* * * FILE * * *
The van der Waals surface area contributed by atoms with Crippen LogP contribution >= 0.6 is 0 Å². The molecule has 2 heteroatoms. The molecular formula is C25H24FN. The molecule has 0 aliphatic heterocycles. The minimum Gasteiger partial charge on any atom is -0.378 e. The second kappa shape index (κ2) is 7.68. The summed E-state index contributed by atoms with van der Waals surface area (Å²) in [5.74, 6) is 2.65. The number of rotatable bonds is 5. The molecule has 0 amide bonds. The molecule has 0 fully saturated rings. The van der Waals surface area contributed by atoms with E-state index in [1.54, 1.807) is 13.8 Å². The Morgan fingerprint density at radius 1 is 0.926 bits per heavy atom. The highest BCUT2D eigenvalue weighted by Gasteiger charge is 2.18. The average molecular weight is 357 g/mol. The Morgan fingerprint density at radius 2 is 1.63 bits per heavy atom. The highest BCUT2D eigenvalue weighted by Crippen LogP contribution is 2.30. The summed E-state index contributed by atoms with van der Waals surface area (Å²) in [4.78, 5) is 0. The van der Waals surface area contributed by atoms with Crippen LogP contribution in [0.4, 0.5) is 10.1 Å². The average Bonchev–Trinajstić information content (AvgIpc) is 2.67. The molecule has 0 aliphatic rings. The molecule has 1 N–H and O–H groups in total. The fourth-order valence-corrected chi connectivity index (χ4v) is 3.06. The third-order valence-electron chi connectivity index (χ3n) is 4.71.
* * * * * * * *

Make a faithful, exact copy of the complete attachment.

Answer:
The van der Waals surface area contributed by atoms with Crippen LogP contribution >= 0.6 is 0 Å². The molecule has 2 heteroatoms. The molecular formula is C25H24FN. The molecule has 0 aliphatic heterocycles. The minimum Gasteiger partial charge on any atom is -0.378 e. The second kappa shape index (κ2) is 7.68. The summed E-state index contributed by atoms with van der Waals surface area (Å²) in [5.74, 6) is 2.65. The number of rotatable bonds is 5. The molecule has 0 amide bonds. The molecule has 0 fully saturated rings. The van der Waals surface area contributed by atoms with E-state index in [1.54, 1.807) is 13.8 Å². The Morgan fingerprint density at radius 1 is 0.926 bits per heavy atom. The highest BCUT2D eigenvalue weighted by Gasteiger charge is 2.18. The average molecular weight is 357 g/mol. The Morgan fingerprint density at radius 2 is 1.63 bits per heavy atom. The highest BCUT2D eigenvalue weighted by Crippen LogP contribution is 2.30. The summed E-state index contributed by atoms with van der Waals surface area (Å²) in [4.78, 5) is 0. The van der Waals surface area contributed by atoms with Crippen LogP contribution in [0.4, 0.5) is 10.1 Å². The average Bonchev–Trinajstić information content (AvgIpc) is 2.67. The molecule has 0 aliphatic rings. The molecule has 1 N–H and O–H groups in total. The fourth-order valence-corrected chi connectivity index (χ4v) is 3.06. The third-order valence-electron chi connectivity index (χ3n) is 4.71.